Friday, June 24, 2011

Claws of the Dragon

I told Jack to stay out of sight in the hospital room while I went to check out the gunshots and screams down the hall, but he ignored me and followed me out. He did at least have the good sense to stay behind my semi-scaly, partially bullet-proof body.

Good thing because I walked out into the hallway and took a shotgun blast full in the belly. It was a lot like getting kicked by a mule. I know. I’m a farm kid.

I whoofed my breath out and fell backward onto Jack, who managed to catch me and only stumble back a step or two. I looked down at my belly surprised. No blood. A hole had been torn through the silly hospital gown and the bandages. A shimmering expanse of silver scales with not a scratch in them showed though the ragged black-edged hole. “Whoah!  My abs are armored!”

“Not the time, Dee,” Jack reminded me. He pointed with his chin, “Bad guy with shotgun in a hospital.” 

“Right.” Jack set me on my feet, and I leapt forward to tackle the big bruiser in leather with the shotgun who was about to blow my cheery nurse’s head off. She crouched on the floor, holding up her clipboard like it might ward off a shotgun blast.

Scythe was the nut with the shotgun, and he looked pissed off. He screamed, “Where is she? Where’s the bitch with the claws?”

I’d intended to leap forward and body tackle him, but my legs were still a bit rubbery and the hospital had a nasty tendency to spin periodically. The IV I’d forgotten about got yanked out of my arm when I jumped. I sort of stumbled into the guy, and grabbed for the gun.

He was faster, and probably far less fuzzy-headed, than me.  He yanked the gun to the side and kicked me in the chest, which made less of an impession than the shotgun blast. He pumped the shotgun, and pointed it at my face, “What did you do to her?”

I was pretty confused about what he was asking, but completely clear-headed about not wanting to be looking up the barrel of a shotgun. I grabbed the thing with my left hand and shoved it hard to one side, holding tight to it so he couldn’t shove it back in my face, or anyone else’s.  I felt something give, and looked at my scaly hand holding the shotgun barrel. The barrel was crushed and bent nearly ninety degrees.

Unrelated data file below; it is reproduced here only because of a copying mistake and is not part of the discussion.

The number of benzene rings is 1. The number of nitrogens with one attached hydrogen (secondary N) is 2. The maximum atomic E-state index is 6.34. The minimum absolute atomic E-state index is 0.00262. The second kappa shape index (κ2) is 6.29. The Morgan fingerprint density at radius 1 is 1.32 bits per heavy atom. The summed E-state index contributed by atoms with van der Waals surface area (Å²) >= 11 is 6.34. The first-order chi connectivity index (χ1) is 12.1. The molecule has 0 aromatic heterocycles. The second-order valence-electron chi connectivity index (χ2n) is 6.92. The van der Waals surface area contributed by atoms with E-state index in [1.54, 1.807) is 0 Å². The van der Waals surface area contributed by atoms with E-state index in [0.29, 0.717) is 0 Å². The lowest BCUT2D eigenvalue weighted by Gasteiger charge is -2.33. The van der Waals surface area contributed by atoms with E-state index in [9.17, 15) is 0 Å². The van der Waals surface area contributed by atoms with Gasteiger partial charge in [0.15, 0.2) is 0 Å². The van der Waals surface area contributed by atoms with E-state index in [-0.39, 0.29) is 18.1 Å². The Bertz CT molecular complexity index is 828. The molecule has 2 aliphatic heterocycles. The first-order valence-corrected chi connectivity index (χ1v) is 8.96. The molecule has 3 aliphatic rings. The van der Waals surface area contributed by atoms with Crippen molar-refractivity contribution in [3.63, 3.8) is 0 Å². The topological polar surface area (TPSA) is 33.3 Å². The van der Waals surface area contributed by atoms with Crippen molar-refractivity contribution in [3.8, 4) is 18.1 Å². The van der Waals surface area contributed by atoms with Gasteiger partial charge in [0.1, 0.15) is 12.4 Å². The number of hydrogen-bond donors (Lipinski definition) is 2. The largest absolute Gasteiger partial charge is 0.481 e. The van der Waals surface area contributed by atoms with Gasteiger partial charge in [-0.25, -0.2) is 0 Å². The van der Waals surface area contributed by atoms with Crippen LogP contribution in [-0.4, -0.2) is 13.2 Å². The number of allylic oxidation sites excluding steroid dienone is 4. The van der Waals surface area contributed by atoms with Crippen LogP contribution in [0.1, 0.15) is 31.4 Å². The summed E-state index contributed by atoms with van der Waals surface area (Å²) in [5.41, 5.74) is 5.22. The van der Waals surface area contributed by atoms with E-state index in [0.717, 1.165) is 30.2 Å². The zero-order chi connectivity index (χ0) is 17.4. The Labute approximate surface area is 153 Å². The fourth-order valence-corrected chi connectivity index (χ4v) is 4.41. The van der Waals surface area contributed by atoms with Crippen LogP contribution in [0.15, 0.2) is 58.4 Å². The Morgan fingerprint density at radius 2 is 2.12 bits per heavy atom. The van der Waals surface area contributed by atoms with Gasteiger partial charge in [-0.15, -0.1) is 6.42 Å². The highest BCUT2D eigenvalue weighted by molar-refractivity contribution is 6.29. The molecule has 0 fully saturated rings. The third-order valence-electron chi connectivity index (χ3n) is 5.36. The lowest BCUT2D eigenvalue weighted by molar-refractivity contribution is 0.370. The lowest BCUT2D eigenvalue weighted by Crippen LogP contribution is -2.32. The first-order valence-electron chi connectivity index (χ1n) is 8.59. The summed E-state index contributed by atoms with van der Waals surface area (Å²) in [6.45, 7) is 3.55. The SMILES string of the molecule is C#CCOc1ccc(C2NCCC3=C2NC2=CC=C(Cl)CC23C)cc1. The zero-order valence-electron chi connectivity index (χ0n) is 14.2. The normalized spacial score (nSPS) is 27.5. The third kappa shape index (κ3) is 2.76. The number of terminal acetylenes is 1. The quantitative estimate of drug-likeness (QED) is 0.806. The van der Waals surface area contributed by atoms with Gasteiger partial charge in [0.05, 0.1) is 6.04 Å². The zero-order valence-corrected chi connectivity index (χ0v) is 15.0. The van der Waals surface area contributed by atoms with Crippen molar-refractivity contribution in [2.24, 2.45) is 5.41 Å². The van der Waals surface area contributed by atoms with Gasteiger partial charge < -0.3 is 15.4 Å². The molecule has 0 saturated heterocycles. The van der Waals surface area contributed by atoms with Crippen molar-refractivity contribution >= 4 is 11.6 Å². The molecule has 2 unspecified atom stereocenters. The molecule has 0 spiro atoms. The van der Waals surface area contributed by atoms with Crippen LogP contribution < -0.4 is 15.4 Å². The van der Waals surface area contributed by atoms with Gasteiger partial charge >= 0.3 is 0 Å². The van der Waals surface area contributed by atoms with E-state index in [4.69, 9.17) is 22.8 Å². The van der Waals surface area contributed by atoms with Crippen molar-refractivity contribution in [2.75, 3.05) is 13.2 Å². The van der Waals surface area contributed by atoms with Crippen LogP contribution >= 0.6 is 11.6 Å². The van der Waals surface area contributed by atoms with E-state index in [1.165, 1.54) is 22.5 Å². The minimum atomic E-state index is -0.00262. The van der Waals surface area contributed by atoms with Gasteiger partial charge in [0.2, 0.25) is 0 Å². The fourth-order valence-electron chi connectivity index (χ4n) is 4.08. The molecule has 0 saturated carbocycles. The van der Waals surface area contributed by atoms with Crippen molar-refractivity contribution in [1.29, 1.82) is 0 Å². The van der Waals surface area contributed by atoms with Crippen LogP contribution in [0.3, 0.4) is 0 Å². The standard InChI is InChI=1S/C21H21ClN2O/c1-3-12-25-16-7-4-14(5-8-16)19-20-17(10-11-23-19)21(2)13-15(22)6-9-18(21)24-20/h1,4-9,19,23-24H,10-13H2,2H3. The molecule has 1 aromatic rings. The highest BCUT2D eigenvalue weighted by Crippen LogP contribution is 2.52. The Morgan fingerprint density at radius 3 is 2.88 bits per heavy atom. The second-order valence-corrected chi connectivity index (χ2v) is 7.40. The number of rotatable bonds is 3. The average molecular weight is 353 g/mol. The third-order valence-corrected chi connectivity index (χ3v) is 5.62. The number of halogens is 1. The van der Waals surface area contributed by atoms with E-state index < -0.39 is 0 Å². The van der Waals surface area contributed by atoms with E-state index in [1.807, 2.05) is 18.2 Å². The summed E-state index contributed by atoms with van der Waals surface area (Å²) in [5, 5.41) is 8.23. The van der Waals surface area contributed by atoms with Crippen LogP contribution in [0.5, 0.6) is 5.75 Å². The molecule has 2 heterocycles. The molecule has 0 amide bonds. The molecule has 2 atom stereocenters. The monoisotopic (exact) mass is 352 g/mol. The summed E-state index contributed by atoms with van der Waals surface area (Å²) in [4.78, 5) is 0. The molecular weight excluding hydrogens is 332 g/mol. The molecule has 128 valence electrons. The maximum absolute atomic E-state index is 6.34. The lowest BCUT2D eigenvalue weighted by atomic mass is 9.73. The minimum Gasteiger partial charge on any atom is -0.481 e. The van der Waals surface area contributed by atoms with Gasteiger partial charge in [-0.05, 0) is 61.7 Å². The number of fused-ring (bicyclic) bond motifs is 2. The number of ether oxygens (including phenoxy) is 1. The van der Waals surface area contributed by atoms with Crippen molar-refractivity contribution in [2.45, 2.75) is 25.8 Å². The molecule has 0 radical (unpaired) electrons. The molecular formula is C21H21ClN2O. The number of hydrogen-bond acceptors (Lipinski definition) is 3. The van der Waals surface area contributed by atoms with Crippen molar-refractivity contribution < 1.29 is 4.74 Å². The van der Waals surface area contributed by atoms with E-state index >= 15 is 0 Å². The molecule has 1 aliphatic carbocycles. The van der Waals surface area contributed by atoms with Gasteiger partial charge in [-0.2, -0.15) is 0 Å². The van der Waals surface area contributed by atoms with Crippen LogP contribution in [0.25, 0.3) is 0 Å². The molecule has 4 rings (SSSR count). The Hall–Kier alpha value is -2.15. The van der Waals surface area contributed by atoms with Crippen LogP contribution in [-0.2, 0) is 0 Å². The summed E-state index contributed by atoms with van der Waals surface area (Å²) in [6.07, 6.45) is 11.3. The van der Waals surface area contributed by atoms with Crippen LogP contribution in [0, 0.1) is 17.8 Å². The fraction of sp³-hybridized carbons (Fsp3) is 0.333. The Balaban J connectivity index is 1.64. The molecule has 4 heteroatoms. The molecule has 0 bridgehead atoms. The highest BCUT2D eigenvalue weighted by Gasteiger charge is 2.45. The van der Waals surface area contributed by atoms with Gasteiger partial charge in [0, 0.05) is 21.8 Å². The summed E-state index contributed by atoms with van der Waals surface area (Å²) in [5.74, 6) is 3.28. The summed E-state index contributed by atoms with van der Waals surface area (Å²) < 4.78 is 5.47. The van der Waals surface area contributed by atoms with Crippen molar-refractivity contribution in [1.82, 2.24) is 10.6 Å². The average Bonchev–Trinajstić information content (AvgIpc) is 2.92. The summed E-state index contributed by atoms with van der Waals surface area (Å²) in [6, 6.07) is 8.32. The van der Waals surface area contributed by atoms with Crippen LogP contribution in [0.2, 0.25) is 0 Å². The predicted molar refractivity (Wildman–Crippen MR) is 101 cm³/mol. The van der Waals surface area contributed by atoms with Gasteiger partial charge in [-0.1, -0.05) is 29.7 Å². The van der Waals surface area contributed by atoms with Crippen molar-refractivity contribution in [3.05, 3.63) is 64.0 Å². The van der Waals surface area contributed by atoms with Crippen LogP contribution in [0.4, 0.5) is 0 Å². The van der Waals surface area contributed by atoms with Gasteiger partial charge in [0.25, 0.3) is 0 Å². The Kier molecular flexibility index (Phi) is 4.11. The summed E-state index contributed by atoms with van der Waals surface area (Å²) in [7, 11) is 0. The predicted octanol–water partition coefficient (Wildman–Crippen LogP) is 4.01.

“Did I do that?”

“What the hell are you?” Scythe asked.

“I'm an EMT,” I said without thinking, then punched him with my right hand, from an awkward angle.

He threw up both arms to block, so I hit muscular forearms instead of jaw. It didn’t slow the punch at all, even though I hadn’t been able to put much force behind it. Scythe knocked a laptop off one of those little roll around metal desks, hit the opposite wall, and left a muscle-man sized dent in the seafoam green-painted drywall.

I thought the fight might be over, which was good because the fluorescent lights were way too bright, kept strobing, and were making this really annoying buzzing noise. I struggled to my feet, using the wall to help get me vertical.

Scythe shoved the rolling desk into me just as I got standing.

That just was not cool.

I fell in a tangle of limbs and metal desk that made horrific clanging sounds as it went down. I thought my head might explode, and I seriously considered puking on the clean white tile. That probably wouldn’t make my nurse, who was on the floor next to me, happy.

I picked the desk up with one hand and flung it at Scythe.

He did a cool dive roll thing up the corridor toward Jack. The desk went past him and embedded itself in the wall like abstract art.

“Hold still, dammit,” I murmured, struggled back to my feet and went after him. I grabbed an IV stand as I went, mine, possibly.

Scythe grabbed Jack by the hair with one hand and pressed a handgun against his temple with the other. “Tell me what you did to Death or I’ll blow his head off.”

My first instinct was all protective and horrified, but I looked at Jack’s face and suppressed an urge to giggle. Scythe was very focused on me as the threat. He hadn’t restrained Jack’s arms in any way, and wasn’t paying him much attention. He’d assumed ordinary little Jack was harmless. Heh.

I did my best to keep Scythe’s attention on me. “I didn’t do anything to Miss I-can-kick-your-ass-in-stiletto-heels. She put that brass spider thing on me, and I’ve been out for days. That’s why I’m in the hospital, dumbass.”

“Don’t mess with me, bitch, or I’ll blow a hole in him. Death has been out cold for three days since you scratched her. How do I bring her out of it?”

“Uh …” I said brilliantly. I popped the silver claws out of my new hand and looked at them. The tips, if you looked real close, were hollow, like injection needles. “No way!”

Scythe growled, and pointed his gun at my head. “Tell me how to fix her, now!”

Jack shoved his shoulder into Scythe, knocking his aim off my nose, then shoved a taser in the big bruiser’s ribs.

Scythe yelled, “YEE AAGH!” or something like that and dropped his gun. He stumbled back from Jack, body jerking, but still managing to roll away.

Jack and I both went after him.

Scythe drew another gun from his boot, and started to point it at Jack.

I whacked his arm with the IV stand. Another gun went flying.